The preferred similarity measure, ECC, is scaled to have values in the range (0,1), with 0 representing full independence between the two arguments, and 1 complete dependence between the arguments. In addition, ECC increases almost linearly as the relationship between the two arguments varies from complete independence to complete dependence. Using this ECC definition of likelihood, the likelihood values of all features correspondence hypotheses Ci,j, where i,jε└1,Nf┘×[1, Nm], are comparable. The likelihood values can then be sorted at step 305 in descending order, and the top M hypotheses are selected. This set of the top M hypotheses can be denoted as top└Cij┘. Preferred values of M are from 20 to 40. In addition, associated with each features correspondence hypothesis Ci,j selected is a scaling factor, which can be estimated from the ratio of the scales as σSx i /Sy j , a rotation angle as estimated above, and a translation vector (tx,ty) which can be estimated from the displacement of the center of the two regions after rotation and scaling. The scaling factor, rotation angle, and transformation vector associated with each Ci,j define a transformation TC ij (Im) of the moving image.
The next step 103 is to determine a joint correspondence C=Ci 1 j 1 ∩Ci 2 j 2 ∩ . . . ∩Ci k j k between multiple pairs of region features which results in a maximum likelihood in terms of global image alignedness. Referring now to FIG. 4, a preferred method of determining this joint correspondence uses an ECC measure calculated over overlapping portions of the fixed image If and a transformed moving image Tc ij (Im) to measure the global image alignedness:
Here, H is is defined by H(I)=−∫pi(I)log2 pi(I)di, where I is an image, and H(I1,I2) is defined as
H(I 1 ,I 2)=−∫I 1 ,I 2 p(I 1 ,I 2)log2 p(I 1 ,I 2)didj,
where the domain of the integral is over images I1 and I2, and p(I1,I2) is a joint probability density of the image intensities in images I1 and I2, and i and j take on values in the set of possible intensity values in images I1 and I2, respectively.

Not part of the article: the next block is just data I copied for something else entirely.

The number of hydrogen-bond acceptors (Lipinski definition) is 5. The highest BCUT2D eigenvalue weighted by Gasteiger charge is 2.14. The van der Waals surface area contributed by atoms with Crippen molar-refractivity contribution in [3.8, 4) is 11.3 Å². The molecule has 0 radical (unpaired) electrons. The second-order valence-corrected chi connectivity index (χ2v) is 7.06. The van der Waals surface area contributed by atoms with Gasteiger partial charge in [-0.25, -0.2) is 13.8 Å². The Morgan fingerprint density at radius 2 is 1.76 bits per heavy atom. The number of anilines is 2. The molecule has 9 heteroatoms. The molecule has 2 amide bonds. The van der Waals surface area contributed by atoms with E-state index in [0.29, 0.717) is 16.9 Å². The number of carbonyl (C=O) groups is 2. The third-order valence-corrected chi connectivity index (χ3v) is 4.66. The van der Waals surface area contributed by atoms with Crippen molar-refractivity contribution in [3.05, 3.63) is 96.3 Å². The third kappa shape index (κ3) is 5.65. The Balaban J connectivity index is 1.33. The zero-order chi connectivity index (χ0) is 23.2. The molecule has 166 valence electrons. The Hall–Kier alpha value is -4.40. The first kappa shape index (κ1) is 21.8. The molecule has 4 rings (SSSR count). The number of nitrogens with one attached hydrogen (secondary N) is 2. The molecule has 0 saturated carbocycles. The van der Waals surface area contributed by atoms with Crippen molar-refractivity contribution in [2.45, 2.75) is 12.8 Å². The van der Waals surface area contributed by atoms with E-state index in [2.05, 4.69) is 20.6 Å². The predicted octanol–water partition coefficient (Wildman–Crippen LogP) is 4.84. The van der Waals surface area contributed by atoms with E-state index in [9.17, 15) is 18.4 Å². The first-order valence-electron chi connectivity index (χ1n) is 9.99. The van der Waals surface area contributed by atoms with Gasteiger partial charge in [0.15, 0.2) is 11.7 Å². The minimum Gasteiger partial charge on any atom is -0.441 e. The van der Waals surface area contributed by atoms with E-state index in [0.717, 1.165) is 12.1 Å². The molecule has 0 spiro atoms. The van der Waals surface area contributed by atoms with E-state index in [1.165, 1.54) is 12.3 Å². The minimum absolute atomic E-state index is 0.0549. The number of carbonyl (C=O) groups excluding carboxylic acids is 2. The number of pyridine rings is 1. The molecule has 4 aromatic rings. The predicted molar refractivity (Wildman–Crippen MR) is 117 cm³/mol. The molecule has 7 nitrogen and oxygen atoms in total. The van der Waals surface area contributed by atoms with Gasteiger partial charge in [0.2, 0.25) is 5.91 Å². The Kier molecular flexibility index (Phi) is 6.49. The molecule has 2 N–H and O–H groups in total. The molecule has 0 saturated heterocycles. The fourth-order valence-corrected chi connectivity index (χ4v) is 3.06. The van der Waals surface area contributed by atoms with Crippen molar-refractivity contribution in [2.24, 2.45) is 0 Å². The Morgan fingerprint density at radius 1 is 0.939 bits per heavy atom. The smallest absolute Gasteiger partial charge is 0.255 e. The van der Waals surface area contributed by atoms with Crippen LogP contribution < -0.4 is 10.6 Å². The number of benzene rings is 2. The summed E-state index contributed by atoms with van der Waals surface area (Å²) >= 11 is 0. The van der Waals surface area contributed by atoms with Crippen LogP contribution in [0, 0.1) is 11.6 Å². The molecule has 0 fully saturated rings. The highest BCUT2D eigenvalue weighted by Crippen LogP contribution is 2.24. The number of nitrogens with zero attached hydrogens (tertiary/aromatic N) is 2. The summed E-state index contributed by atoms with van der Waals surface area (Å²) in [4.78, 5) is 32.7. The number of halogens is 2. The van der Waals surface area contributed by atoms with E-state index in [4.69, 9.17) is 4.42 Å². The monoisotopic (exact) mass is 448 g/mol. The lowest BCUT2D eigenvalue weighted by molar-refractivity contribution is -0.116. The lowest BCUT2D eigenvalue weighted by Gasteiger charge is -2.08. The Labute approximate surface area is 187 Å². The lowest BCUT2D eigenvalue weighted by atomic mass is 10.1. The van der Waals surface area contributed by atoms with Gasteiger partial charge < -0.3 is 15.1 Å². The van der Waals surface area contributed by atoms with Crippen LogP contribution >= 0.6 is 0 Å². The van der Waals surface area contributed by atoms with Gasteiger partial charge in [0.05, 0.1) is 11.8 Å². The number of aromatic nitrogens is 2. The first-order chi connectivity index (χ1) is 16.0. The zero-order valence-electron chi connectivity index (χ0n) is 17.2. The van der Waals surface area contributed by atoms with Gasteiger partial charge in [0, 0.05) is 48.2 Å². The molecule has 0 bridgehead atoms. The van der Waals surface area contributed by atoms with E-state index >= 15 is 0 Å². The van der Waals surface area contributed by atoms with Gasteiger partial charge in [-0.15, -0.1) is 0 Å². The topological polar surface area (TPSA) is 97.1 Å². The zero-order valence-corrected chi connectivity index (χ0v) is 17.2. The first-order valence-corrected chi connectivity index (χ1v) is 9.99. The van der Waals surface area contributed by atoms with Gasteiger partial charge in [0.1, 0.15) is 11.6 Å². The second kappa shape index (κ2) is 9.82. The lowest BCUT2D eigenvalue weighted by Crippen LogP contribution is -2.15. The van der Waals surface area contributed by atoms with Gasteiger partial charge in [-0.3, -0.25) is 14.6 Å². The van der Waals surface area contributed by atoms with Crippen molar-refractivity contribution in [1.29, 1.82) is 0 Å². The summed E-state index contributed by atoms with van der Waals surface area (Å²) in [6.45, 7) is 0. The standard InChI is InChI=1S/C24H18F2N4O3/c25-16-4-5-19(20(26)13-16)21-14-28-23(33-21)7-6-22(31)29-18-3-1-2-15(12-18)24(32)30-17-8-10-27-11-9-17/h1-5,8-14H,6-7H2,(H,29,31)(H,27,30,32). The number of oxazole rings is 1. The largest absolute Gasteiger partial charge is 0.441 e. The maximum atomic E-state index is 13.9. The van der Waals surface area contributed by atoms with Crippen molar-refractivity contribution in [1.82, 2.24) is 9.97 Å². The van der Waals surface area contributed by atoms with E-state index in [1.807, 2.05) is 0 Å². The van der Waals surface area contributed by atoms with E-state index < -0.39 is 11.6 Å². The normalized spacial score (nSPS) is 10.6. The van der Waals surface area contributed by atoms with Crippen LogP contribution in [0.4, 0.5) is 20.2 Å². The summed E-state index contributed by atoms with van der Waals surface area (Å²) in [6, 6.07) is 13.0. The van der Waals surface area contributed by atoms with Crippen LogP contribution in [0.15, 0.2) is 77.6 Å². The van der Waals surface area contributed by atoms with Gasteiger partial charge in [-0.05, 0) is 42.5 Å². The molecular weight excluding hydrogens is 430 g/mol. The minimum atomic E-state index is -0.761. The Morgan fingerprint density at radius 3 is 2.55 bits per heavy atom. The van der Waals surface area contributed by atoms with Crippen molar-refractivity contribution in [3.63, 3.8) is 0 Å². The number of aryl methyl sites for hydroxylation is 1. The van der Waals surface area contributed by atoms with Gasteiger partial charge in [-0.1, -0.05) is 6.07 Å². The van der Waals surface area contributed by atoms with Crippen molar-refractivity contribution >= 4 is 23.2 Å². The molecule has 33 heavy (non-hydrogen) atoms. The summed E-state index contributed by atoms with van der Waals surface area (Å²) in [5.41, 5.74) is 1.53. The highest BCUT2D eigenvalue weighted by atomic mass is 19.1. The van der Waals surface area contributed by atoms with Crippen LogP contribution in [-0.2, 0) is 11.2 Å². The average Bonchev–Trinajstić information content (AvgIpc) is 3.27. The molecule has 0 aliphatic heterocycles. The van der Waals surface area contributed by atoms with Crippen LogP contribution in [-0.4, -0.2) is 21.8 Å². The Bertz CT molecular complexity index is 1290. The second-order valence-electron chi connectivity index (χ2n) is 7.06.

The first step 401 in determining the joint correspondence is to loop over each Ci,j in top└Cij┘, and for each Ci,j calculate LGlobal(Cij). The joint correspondence C is initialized at step 402 to the Ci,j for which LGlobal(Cij) is a maximum. At step 403, this Ci,j is then removed from the set top└Cij┘, and the current image transformation TC ij is calculated. In a preferred embodiment, the feature region centers used in calculating the transformation can be refined to achieve sub-pixel accuracy for better matching.
In the next step 404, the remaining Ci,j in top└Cij┘ are looped over, and for each Ci,j the LGlobal(C∩Cij) is calculated. The Cij that maximizes LGlobal(C∩Cij) is selected at step 405. The addition of the new Cij to the joint correspondence C should increase the global alignedness. Thus, at step 406, if LGlobal(C∩Cij)>LGlobal(C), the joint correspondence C is updated as C∩Cij at step 407 and the method returns to step 403 where Cij is removed from top└Cij┘, and the image transformation is recomputed using the new joint correspondence. In addition, the feature region centers used in calculating the transformation can be refined to achieve sub-pixel accuracy for better matching. The remaining Ci,j in top└Cij┘ are again looped over at step 404 and the selection and test are repeated.
If the global image alignedness is not improved by the addition of Cij to the joint correspondence C, the current transformation T is output at step 408 as the converged transformation that aligns the moving image Im to the fixed image If.
Analytical Tests on Simulated Moving Images:
A series of controlled experiments were conducted using a pair of brain images with the moving image simulated from a known transform. The first image is a proton density (PD) weighted MR brain image (see FIG. 6, I.a), and the second image is a T1 weighted MR brain image (see FIG. 6, I.b). The two images are originally registered, and the size of the images is 217×181. These experiments were conducted on a 2 GHz PC workstation with a preferred registration method implemented in Matlab with several functions written in C++.
In the first controlled experiment, the invariance properties with respect to scaling, rotation, and translation are studied. The PD image is used as the fixed image, and different moving images are simulated by artificially transforming the T1 image with controlled parameters. The parameters are chosen according to the following four cases:
- Case 1: Invariance to scaling. Vary the scale factor σ in the range [0.5, 1.5], while holding fixed the translation (tx=0,ty=0) and rotation (Θ=0).
- Case 2: Invariance to rotation. Vary the rotation angle Θ in the range
while holding fixed the translation (tx=0,ty=0) and scaling factor (Θ=1).
- Case 3: Invariance to translation. Vary the translation parameters (tx,ty) in the range [−50,50], while holding fixed the rotation Θ and scale factor σ.
- Case 4: the combined effect of the transformation parameters. Vary all parameters simultaneously: (tx,ty) in the range [−50, 50], σ in the range [0.5, 1.5], and Θ in the range
In each case, 50 simulated moving images are generated, and the registration algorithm is applied to register the fixed image with each simulated moving image respectively. Since the true transformation that was used to simulate each moving image is known, the true transformation can be compared with the recovered transformation parameters.